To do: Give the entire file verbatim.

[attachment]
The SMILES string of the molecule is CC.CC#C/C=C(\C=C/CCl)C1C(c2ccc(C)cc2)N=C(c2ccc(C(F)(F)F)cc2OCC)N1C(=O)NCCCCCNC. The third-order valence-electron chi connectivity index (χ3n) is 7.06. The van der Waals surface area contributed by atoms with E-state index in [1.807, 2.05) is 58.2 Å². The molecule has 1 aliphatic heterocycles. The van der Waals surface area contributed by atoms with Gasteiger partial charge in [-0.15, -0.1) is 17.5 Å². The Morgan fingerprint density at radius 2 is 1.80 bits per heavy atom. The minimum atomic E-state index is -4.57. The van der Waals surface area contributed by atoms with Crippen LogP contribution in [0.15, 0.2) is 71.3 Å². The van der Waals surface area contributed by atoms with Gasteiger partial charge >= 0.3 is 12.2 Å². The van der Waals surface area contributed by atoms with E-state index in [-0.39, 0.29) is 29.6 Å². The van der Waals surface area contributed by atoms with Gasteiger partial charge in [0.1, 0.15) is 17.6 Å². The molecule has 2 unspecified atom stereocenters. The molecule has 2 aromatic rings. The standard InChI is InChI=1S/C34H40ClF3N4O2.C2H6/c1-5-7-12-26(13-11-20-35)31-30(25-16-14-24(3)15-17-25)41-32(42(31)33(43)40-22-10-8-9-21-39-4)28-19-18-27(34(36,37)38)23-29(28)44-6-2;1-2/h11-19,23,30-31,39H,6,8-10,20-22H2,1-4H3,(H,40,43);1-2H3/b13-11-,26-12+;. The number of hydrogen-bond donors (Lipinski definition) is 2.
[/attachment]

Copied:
The SMILES string of the molecule is CC.CC#C/C=C(\C=C/CCl)C1C(c2ccc(C)cc2)N=C(c2ccc(C(F)(F)F)cc2OCC)N1C(=O)NCCCCCNC. The third-order valence-electron chi connectivity index (χ3n) is 7.06. The van der Waals surface area contributed by atoms with E-state index in [1.807, 2.05) is 58.2 Å². The molecule has 1 aliphatic heterocycles. The van der Waals surface area contributed by atoms with Gasteiger partial charge in [-0.15, -0.1) is 17.5 Å². The Morgan fingerprint density at radius 2 is 1.80 bits per heavy atom. The minimum atomic E-state index is -4.57. The van der Waals surface area contributed by atoms with Crippen LogP contribution in [0.15, 0.2) is 71.3 Å². The van der Waals surface area contributed by atoms with Gasteiger partial charge >= 0.3 is 12.2 Å². The van der Waals surface area contributed by atoms with E-state index in [-0.39, 0.29) is 29.6 Å². The van der Waals surface area contributed by atoms with Gasteiger partial charge in [0.1, 0.15) is 17.6 Å². The molecule has 2 unspecified atom stereocenters. The molecule has 2 aromatic rings. The standard InChI is InChI=1S/C34H40ClF3N4O2.C2H6/c1-5-7-12-26(13-11-20-35)31-30(25-16-14-24(3)15-17-25)41-32(42(31)33(43)40-22-10-8-9-21-39-4)28-19-18-27(34(36,37)38)23-29(28)44-6-2;1-2/h11-19,23,30-31,39H,6,8-10,20-22H2,1-4H3,(H,40,43);1-2H3/b13-11-,26-12+;. The number of hydrogen-bond donors (Lipinski definition) is 2.